A Memphis, Tennessee-based hospital system engaged in an elaborate healthcare fraud scheme, paying an outpatient cancer center kickbacks for referring patients to its hospitals, and received Medicare reimbursements for hundreds of millions of dollars, the U.S. Department of Justice alleged in court filings on Monday in the Middle District of Tennessee.
The U.S. government brought the suit against Methodist Le Bonheur Healthcare and Methodist Healthcare Memphis Hospitals, accusing the hospital system of paying millions of dollars of kickbacks to West Clinic, P.C., a cancer center with sites across the Southeast, according to a DOJ press release. Officials were tipped off by the former President of Methodist University Hospital and the former Executive Dean and Vice Chancellor at the University of Tennessee Health Sciences Center who served on the hospital board.
“Methodist purchased substantially all of the outpatient locations of the largest oncology practice in the Memphis area,” according to the news release. At the time, Methodist lacked its own cancer treatment center.
The government alleges the hospital system violated the False Claims Act and the Anti-Kickback Statute in an arrangement that lasted from January 1, 2012 to December 31, 2018.
The scheme was set up so that cancer patients would be treated by West-employed physicians for inpatient and outpatient services at Methodist hospital locations, and West employees would operate the management services for Methodist’s adult oncology service line. As a result, Methodist received increased Medicare reimbursements relating to the cancer care, according to the DOJ.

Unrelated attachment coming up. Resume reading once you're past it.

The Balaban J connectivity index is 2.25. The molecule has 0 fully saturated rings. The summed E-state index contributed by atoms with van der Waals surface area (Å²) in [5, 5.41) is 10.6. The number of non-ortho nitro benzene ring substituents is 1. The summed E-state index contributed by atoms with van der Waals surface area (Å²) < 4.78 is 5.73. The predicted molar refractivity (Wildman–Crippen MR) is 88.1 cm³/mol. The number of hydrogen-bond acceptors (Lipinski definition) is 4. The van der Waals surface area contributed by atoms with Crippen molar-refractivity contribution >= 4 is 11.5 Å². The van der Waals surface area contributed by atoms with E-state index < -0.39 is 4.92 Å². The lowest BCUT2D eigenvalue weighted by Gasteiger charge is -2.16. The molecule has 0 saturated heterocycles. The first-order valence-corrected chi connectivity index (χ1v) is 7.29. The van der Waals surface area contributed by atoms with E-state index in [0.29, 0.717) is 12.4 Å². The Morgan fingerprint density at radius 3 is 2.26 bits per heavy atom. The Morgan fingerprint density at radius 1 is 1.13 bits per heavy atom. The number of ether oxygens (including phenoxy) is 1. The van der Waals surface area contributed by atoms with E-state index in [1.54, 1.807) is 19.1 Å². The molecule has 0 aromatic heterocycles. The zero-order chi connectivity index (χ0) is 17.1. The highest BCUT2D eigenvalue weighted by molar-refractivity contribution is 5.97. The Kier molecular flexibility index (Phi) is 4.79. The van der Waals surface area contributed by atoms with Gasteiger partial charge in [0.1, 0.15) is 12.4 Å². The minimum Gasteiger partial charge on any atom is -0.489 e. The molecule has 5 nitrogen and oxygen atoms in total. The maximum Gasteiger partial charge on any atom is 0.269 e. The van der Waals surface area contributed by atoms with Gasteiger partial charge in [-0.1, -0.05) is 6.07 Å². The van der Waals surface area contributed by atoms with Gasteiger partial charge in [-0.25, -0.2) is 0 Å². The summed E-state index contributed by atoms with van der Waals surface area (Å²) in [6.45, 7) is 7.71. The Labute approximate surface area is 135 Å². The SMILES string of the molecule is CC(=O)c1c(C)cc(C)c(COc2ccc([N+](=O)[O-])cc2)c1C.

“By purchasing West’s outpatient locations, Methodist was able to bill Medicare not only for the facility and professional components of outpatient treatment but also for the chemotherapy and other drugs provided, for which Methodist could recoup a staggering discount in costs through the 340B Discount Drug Program, resulting in $50 million in profits to Methodist in one year alone,” per the news release.
The 340B program allows covered hospitals to purchase drugs, including chemotherapy drugs, at a discounted rate often 30 to 50% off the drug’s list price.
According to the news release, the parties set out “to achieve a cancer ‘center without walls.’” But there was never a formal agreement, which would’ve violated regulations.
According to the complaint filed this week, West also needed a cash influx to “protect or increase physician compensation, as insurer reimbursements were decreasing, and it was expanding with considerable overhead.”
To provide West with a large sum of cash, Methodist invested $7 million in an entity in which West and its medical director and shareholder had financial interest, called ACORN Research. This covered $3.5 million of debt owed to West. Kickbacks were paid back separately and disguised as payments and double-payments to West over the course of seven years, according to the press release.
“Damages are sought for the tainted claims Methodist submitted or caused to be submitted to Medicare during the seven years of the deal, which includes the unlawfully obtained patient referrals,” U.S. Attorney Mark H. Wildasin said in a statement.
Methodist Hospital didn’t immediately respond to request for comment.
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